Patriotism incompatible with morality
According to Leo Tolstoy, "The sentiment (of patriotism) is merely the preference of one's own country or nation above the country or nation of any one else." In this definition the phrase "above the country or nation of any one else" is important because this sense of superiority, dominance and urge for expansion of power of the state over other countries may lead to aggression and hostility among nations.
There is also a middle ground or "moderate" form of patriotism. Nathanson defines moderate patriotism as "a special affection for, identification with, and concern for one's own nation and a willingness to act on its behalf, but within the limits of morality i.e., provided one does not violate the "legitimate needs and interests of other nations and their nationals."
Finally, there is the universalist's view of patriotism. This view is based on human unity. Universalists would not feel any special concern for their countries' well-being because they regard national boundaries and other differentiations among people as arbitrary. Are extreme and moderate patriotism compatible with secular and religious morality? The answer is no.
Extreme patriotism is irrational, or as Tolstoy calls it "stupid," because if every country believes in her superiority, all but one is wrong. It is also at variance with secular morality and representative of an ideal exactly opposite to that of Christian morality. The great ethical teachers have agreed that the Golden Rule asks do unto others, without qualifying who the others are, as you would have them do unto you as basic to any humanistic ethics. In Matthew 22:39, Jesus says "Love thy neighbor as thyself." The question, then, is who is my neighbor? The parable of the good samaritan answers that question. The samaritan helped a Jew, thus transcending the narrow loyalty of nationality.
Extreme patriotism is also at odds with the secular morality. For example, according to utilitarianism, the moral end to be sought in all we do is the greatest possible balance of good over evil. Pursuing the goal of extreme patriotism -- i.e., superiority -- and at the same time balancing the good and evil resulting from such pursuits may indeed be, as Tolstoy argues, an impossible task.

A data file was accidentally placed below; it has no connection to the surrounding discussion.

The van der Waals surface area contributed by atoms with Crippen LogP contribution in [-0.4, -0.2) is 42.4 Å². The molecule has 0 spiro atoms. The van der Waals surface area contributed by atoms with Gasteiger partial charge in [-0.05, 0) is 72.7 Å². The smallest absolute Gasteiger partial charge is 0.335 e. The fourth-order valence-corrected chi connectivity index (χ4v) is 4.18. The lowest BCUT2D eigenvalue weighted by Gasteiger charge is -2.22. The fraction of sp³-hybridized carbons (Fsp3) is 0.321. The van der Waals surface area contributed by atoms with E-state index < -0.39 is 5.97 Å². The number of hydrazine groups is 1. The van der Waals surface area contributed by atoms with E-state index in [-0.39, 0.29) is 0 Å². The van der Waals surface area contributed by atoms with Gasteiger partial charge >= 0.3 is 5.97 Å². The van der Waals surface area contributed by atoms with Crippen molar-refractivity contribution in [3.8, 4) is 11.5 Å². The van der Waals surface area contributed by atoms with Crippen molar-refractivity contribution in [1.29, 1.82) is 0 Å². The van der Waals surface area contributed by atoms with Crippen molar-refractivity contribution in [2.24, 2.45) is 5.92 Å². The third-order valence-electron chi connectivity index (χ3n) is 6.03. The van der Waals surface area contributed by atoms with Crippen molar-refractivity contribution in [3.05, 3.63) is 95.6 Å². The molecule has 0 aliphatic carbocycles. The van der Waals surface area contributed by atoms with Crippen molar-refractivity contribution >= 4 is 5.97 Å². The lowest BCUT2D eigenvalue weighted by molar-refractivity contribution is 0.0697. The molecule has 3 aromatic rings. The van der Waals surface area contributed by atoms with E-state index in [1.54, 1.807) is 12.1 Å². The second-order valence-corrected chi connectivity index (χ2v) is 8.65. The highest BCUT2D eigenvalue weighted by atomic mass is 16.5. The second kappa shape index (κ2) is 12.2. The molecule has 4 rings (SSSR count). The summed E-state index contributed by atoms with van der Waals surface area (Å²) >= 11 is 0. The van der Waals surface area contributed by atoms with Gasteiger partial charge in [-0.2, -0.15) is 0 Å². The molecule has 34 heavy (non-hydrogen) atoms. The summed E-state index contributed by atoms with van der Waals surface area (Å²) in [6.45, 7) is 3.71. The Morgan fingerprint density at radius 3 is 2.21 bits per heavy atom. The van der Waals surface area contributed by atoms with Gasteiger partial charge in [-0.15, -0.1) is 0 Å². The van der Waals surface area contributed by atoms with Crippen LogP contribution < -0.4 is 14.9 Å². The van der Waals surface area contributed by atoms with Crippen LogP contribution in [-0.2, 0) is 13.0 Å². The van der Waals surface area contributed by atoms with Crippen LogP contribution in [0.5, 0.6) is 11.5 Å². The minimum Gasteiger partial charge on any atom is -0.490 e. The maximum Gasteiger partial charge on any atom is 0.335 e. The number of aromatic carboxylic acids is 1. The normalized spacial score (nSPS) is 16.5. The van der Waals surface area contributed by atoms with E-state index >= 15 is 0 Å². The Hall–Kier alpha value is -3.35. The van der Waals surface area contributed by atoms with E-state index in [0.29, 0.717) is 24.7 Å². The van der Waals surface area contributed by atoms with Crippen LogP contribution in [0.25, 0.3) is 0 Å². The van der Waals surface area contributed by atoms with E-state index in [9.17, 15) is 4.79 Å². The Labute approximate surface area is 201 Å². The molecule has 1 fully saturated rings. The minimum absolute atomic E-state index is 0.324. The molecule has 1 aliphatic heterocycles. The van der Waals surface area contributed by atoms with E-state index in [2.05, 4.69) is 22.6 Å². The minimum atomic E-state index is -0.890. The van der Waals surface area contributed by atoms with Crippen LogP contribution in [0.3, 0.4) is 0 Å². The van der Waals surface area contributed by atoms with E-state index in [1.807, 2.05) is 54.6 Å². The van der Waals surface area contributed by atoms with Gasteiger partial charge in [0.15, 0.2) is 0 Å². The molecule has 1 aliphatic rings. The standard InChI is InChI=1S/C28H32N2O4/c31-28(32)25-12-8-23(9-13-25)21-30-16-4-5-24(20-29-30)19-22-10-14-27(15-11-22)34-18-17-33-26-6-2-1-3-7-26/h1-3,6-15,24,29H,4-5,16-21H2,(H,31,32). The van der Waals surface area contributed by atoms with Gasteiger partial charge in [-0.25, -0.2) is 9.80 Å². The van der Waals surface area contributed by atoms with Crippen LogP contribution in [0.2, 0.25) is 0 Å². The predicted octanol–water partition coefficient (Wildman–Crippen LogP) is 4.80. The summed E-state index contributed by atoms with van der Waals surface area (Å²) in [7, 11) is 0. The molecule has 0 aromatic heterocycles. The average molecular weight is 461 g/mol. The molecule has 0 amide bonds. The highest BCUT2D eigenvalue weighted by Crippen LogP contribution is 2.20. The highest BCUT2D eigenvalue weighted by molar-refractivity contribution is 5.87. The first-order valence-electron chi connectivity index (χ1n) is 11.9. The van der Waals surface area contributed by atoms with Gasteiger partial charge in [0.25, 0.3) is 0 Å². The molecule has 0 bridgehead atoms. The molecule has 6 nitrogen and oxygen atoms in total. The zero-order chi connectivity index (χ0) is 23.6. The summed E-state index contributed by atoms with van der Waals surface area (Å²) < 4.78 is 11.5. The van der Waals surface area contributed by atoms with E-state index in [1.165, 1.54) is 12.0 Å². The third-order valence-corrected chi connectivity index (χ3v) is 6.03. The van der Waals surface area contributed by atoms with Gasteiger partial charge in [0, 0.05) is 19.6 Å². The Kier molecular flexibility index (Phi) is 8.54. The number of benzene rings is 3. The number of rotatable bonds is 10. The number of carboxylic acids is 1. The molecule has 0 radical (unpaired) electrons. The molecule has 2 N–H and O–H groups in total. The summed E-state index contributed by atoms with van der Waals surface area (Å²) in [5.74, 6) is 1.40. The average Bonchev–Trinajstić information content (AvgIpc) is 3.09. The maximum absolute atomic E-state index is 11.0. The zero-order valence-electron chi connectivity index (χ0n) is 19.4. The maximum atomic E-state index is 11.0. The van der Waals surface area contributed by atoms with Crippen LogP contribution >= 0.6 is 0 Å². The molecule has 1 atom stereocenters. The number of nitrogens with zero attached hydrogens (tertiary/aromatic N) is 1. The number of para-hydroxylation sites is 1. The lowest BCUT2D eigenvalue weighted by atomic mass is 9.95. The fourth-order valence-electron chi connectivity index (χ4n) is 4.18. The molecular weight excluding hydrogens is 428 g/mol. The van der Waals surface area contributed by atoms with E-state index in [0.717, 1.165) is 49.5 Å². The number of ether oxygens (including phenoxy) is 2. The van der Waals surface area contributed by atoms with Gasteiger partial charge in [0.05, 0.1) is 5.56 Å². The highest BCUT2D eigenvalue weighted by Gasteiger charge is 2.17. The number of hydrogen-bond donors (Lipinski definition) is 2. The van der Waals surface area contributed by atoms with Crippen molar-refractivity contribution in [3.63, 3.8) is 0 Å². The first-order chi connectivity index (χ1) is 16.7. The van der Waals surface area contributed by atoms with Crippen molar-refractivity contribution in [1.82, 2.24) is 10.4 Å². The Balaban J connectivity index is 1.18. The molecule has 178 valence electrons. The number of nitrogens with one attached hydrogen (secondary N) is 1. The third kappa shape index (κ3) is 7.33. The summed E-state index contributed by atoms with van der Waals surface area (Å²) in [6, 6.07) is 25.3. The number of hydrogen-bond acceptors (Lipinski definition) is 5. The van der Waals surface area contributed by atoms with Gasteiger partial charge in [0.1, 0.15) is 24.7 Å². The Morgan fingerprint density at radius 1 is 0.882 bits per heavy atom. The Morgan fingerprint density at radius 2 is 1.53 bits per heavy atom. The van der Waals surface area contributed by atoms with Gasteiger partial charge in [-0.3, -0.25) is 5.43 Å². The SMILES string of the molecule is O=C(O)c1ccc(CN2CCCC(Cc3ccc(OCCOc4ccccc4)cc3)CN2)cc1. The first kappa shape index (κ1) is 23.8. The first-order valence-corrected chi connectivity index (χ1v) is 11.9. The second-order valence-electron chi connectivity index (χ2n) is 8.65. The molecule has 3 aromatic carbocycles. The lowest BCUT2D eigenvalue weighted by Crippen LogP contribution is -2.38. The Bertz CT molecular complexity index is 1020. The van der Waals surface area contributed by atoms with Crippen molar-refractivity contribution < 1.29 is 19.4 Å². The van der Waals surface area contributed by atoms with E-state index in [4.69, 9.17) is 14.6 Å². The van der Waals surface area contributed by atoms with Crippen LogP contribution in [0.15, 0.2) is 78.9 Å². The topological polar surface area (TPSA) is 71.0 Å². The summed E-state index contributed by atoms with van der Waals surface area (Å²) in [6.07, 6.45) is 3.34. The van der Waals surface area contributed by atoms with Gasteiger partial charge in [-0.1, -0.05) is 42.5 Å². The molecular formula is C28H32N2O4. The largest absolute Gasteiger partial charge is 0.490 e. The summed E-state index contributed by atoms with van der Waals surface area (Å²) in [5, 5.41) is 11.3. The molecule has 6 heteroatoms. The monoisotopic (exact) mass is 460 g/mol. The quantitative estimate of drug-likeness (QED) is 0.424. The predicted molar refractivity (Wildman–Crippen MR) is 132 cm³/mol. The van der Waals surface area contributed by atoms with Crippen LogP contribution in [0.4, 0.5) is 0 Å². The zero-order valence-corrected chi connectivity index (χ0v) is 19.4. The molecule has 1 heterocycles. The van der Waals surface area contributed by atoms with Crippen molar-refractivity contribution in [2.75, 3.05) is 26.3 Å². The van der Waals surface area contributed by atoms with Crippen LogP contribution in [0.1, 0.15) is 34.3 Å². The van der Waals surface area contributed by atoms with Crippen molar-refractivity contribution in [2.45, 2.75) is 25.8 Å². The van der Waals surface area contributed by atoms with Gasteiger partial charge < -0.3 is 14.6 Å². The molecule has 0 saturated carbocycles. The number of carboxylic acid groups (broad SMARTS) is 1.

The case for moderate patriotism is not very promising either. According to the advocates of moderate patriotism, if there is a conflict between two nations over natural resources or competing conceptions of the good life and the other side is "right," we are morally obligated to support the right party regardless of our national sentiments. If both sides are right, we should make an attempt to find a just solution to the dispute. In these situations, moderate patriotism becomes indistinguishable from the universalist's view. If two nations cannot find a just solution and they go to war, however, moderate patriotism enjoins us to support our nation-state. If that is the case, there is no difference between extreme and moderate patriotism and the moral objections raised for extreme patriotism apply to moderate one as well.
To gain moral freedom, the rational individual ought to detach himself from the burdens imposed upon him by a particular social, political or economic system. Patriotism by its very definition requires allegiance -- partiality to a particular nation-state -- and hence rules out rational criticism. Once rationality is out, the door for all kinds of irrational attitudes, such as jingoism, chauvinism or racism is wide open. Finally, the moral standpoint and the patriotic standpoint are systematically incompatible. Hence whoever defends patriotism defends immorality as well.
If you still insist on calling yourself a patriot and are reluctant to be labeled as a racist (Paul Gobmerg: "Patriotism Is like Racism" Ethics,1990), scoundrel (from the famous remark of Samuel Johnson that "patriotism is the last refuge of scoundrel"), irrational and many other unpleasant labels, you may characterize your patriotism as love or devotion to the country assuming that such love or devotion does not violate the constraints set by impersonal morality. Of course that type of patriotism is an "emasculated" one and tantamount to nothing but a set of empty slogans and displays so rampant in today's society.